Rock Runners Review
My first impression of Rock Runners wasn't a great one. Although the idea of being a space miner sounded interesting, for some reason I just wasn't fully involved with the game's first level, Mine Mayhem. Each level seemed, upon first glance, a bit to similar to each other, and I predicted this game would be out of my head within 15 minutes. Thankfully, I was dead wrong.
Although Rock Runners failed to light my fire during the first several levels, it's a game that improves literally by the minute. You accrue points by completing the level in one piece, beating its respective time trial, and accomplishing a certain challenge that's laid out in that specific section. The increased currency allows you to purchase various equipment, with the most priceless addition being the power shield.
Although it's simply a one touch control title (tap your device to jump), there are numerous obstacles that make this endless runner tough to complete. Even if you're confident you can jump over green goo with your eyes closed, having a little protection from all that dangerous icky stuff can only help.
Shields, however, cost currency, so collecting a special boost gem that gives you extra energy to leap that extra inch is the most important tool. Without these boosts, your jumps will lack significant power, thereby lowering the chances of finishing a level. It's easy to spot the boosts from a mile away -- they're the different colored bad boys amidst a string of gems.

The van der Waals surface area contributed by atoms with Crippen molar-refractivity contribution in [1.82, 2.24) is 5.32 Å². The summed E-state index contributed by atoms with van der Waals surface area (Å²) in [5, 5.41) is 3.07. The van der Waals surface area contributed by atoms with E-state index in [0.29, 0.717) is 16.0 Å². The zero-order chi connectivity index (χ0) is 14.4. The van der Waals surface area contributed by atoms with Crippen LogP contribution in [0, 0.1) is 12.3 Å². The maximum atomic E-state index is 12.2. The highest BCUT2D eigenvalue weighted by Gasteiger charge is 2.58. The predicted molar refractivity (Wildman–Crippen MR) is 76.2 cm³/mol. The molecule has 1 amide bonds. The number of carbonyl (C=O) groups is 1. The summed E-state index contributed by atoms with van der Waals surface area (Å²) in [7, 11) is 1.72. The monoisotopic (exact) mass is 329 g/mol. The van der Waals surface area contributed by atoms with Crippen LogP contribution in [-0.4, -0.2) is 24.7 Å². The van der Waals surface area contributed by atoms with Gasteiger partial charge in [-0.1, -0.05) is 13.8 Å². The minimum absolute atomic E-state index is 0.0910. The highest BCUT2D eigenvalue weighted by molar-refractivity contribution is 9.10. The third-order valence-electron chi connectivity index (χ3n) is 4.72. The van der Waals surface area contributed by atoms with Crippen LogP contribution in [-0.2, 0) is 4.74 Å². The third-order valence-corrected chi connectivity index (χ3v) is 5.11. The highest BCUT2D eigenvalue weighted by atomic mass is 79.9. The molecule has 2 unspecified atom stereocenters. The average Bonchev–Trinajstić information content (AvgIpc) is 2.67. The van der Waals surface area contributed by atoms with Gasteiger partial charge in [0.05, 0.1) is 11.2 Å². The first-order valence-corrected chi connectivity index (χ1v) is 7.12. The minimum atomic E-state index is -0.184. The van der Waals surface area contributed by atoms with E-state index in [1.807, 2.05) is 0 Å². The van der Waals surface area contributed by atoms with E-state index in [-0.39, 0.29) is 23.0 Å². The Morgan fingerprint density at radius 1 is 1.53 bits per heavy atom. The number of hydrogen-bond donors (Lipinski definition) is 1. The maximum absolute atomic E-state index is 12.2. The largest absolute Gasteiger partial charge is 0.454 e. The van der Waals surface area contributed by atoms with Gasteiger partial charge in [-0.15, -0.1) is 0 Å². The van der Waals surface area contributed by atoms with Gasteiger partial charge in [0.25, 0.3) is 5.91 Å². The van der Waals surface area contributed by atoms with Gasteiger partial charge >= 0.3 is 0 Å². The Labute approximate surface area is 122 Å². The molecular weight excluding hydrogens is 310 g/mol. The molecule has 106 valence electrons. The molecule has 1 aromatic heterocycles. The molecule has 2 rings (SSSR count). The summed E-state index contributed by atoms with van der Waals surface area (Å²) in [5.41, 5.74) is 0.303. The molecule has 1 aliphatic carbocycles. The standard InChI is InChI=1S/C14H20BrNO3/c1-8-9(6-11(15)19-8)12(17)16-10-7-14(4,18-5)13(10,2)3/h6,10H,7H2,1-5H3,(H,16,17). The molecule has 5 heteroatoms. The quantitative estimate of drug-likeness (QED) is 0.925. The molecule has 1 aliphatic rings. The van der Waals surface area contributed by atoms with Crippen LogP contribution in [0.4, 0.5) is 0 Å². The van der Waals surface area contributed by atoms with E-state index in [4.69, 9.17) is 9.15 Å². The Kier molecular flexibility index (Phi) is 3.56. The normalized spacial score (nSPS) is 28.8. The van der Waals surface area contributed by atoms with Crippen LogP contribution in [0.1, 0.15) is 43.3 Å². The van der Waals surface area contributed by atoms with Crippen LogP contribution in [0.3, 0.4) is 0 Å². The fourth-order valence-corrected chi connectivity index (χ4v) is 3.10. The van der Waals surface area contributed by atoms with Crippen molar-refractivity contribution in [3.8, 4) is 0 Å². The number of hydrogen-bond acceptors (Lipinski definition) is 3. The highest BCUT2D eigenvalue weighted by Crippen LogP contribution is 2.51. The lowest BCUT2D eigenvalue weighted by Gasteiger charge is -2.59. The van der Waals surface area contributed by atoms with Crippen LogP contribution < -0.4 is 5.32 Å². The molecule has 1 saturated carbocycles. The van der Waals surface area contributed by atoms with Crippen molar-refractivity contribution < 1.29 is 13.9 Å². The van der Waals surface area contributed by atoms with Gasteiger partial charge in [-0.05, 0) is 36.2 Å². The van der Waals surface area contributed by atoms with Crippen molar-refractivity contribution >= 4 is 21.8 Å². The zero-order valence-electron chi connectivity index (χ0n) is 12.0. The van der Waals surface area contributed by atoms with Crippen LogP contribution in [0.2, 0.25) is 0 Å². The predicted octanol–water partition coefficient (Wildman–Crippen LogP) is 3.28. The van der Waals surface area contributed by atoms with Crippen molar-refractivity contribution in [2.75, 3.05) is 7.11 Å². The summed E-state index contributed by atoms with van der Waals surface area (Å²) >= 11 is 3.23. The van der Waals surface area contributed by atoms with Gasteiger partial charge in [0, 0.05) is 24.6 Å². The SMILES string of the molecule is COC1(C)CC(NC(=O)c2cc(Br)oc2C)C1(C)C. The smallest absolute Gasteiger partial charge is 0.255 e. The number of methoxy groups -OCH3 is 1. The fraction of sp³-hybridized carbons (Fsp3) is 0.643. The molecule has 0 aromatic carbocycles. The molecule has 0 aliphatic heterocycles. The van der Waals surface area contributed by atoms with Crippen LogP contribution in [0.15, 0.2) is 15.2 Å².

The game also brings a lot of physicality and action to an endless runner, making it a cut above your garden variety run and jump experience. Simply tapping your device won't cut it, as timing a jump is usually the difference between life and death. Although you receive three hearts for each level, it's way to easy to expend all those lives before reaching the finish line. For every good thing you achieve in the game, it may be accomplished at the expense of a failed goal which gives you zero points. Since I was focused in just surviving a certain zone, I did avoid taking serious damage but, due to my conservative game play, my time trial was a disaster.
Space mining also affords a variety of machinery and gadgetry at your disposal. Want to swing on a blue laser like rope that seemingly comes out of nowhere? Check. Need a portal which will spit you into an entirely different path? No problem, Rock Runners has it. Need a plane to fly after you survive the goo and killer robots? You know the answer.
With a mammoth 140 levels to plow through, Rock Runners also excels at rewarding gamers for time served. With fifty two achievements available on Game Center, points are almost as plentiful as the zones one gets to traverse. Although there are just four stages (Mine Mayhem, Crazy Caverns, Shady Sewers, Drill Thrill), in the title, each section is a world unto itself. Take a look at the Crazy Caverns map -- each piece represents a level filled with its own unique challenge.
Keys are also an important item for Rock Runners. Collect as many as possible, as they unlock different zones in the game. There's at least several locked levels within each stage, but as long as you've collected a few keys, progressing through the game is easy as can be.
Although Rock Runners didn't exactly transport me into an alien world, it continues to hold my attention. I still have 28 achievements left to grab, and all that jumping and gem collecting isn't such a bad way to go. Even if there is no life on Mars.